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DER YIDDISH-VINKL March 14, 2003

The word “hamantashen,” which makes its distinguished appearance at Purim time, cannot be translated into English. The word refers to Haman, the evil pre-Hitler Hitler who wished to wipe out the Jews of ancient Persia. The word “tashn” means pockets. The combined word refers to a delicacy served at Purim in which dough is shaped as a sort of triangular “pocket” and filled, traditionally with prunes or poppy seeds. Symbolically, the eating of the hamantashen may be intended to tell the story of Jews devouring Haman, who wanted to devour the Jews.

The song “Hop Mayne Homentashn” is probably the most popular song associated with Purim. The English version is by Gus Tyler.

Hop Mayne Homentashn

Yakhne Dvozhe fort in shtot

Halt zikh in eyn pakn.

Zi darf oyf Purim koyfn mel

Homentashn bakn.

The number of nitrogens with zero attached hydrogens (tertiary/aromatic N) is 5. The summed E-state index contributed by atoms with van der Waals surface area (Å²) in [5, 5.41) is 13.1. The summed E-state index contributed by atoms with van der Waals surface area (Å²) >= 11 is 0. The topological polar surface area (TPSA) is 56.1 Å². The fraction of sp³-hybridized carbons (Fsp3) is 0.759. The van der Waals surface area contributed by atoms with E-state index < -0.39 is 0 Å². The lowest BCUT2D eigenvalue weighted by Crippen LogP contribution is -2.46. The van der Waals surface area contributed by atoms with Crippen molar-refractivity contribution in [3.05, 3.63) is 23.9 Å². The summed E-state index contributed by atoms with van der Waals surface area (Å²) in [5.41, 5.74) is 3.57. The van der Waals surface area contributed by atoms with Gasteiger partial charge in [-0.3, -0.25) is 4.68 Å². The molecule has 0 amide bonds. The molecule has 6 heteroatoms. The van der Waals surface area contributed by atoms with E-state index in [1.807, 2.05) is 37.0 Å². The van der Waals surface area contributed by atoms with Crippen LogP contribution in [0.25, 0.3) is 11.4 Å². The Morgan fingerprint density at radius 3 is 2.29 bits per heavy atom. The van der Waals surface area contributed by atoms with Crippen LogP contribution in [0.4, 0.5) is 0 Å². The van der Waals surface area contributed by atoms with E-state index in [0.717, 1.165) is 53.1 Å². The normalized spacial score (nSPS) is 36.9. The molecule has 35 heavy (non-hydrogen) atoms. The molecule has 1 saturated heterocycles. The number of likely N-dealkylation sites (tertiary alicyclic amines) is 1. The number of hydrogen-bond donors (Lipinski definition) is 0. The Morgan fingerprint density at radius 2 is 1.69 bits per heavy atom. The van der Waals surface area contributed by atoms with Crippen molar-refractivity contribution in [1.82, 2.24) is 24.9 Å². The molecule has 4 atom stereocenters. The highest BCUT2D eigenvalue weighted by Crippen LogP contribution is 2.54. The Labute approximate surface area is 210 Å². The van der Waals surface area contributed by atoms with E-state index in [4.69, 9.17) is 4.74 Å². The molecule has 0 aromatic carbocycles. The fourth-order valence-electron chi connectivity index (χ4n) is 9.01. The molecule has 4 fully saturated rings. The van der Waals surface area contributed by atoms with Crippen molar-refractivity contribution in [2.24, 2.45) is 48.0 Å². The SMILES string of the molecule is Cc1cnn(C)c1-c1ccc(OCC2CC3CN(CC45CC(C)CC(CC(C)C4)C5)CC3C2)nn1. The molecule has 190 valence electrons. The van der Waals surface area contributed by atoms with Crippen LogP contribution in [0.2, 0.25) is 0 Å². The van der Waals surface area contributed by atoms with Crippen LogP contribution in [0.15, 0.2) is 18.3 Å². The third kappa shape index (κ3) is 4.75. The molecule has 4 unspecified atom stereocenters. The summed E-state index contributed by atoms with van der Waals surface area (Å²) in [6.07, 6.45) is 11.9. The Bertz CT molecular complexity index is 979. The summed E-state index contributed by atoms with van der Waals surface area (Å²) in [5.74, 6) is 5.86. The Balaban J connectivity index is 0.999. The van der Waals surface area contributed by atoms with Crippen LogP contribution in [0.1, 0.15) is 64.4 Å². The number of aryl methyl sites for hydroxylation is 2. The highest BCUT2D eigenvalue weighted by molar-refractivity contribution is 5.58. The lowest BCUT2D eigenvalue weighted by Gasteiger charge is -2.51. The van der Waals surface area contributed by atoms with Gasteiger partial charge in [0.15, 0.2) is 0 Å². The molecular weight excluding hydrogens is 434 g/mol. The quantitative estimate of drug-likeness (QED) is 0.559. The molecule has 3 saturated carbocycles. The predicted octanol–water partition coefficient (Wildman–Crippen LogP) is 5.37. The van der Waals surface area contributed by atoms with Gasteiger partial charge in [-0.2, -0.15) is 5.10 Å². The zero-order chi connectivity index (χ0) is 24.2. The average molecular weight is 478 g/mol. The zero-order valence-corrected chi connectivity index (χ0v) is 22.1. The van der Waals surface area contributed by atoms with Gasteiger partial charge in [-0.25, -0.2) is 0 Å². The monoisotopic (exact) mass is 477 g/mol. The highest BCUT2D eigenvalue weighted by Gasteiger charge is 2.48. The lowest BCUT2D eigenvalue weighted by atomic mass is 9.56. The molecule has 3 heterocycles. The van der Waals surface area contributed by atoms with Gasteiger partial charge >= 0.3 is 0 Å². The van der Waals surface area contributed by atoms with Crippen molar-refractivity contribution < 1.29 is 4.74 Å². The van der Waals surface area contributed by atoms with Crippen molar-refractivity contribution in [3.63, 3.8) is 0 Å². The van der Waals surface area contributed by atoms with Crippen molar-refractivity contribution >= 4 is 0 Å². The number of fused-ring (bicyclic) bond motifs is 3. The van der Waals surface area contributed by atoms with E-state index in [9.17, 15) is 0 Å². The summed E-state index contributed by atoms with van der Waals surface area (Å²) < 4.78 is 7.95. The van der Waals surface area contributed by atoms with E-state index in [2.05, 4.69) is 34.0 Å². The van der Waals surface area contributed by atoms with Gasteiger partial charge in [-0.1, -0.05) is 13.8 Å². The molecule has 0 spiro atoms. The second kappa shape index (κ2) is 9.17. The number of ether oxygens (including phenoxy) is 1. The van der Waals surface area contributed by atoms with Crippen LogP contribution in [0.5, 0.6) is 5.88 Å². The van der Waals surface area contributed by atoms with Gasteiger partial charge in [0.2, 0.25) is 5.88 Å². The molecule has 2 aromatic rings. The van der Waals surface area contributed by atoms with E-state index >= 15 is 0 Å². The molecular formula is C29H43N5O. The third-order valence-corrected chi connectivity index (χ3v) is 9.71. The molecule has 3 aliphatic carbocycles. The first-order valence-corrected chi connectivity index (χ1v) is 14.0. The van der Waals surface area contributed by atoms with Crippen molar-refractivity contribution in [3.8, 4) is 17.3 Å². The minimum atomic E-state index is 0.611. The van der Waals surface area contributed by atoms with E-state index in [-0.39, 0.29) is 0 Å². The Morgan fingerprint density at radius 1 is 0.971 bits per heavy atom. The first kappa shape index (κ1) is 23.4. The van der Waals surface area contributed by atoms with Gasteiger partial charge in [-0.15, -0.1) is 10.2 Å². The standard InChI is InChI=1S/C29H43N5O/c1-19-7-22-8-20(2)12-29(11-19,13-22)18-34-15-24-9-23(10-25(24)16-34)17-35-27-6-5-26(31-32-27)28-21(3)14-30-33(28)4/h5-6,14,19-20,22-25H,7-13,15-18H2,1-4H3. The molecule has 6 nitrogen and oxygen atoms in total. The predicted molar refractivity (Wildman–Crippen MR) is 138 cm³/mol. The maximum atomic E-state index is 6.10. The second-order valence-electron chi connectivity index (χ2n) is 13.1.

Hop mayne homentashn

Hop mayne vayse

Hop mit mayne homentashn

Hot pasirt a mayse.

S’geyt a regn, s’geyt a shney

S’kapet fun di dekher,

Yakhne firt shoyn korn mel,

In a zak mit lekher.


Yakhne trogt shoyn shalokh moness

Tsu der mume Yente

Tsvey dray shvartse homen-tashn

Halb roy, halb farbrente.


Let’s Make Hamantashen

Now Yakhne Dvoshe goes to town

Her mind’s on what she’s making

For Purim she needs meal of corn

She needs it for her baking.


Hey let’s make homentashn

Glistening white with glory

Hey, let’s make homentashn

That tell an ancient story.

It starts to rain, it starts to snow

The roofs are weepy, creaky

Yakhne totes her meal of corn

In a sack that’s leaky.


Yakhne brings her Purim gift.

Unto her old aunt’s dwelling

Two-three blackened hamantashen

Enough to set you yelling.



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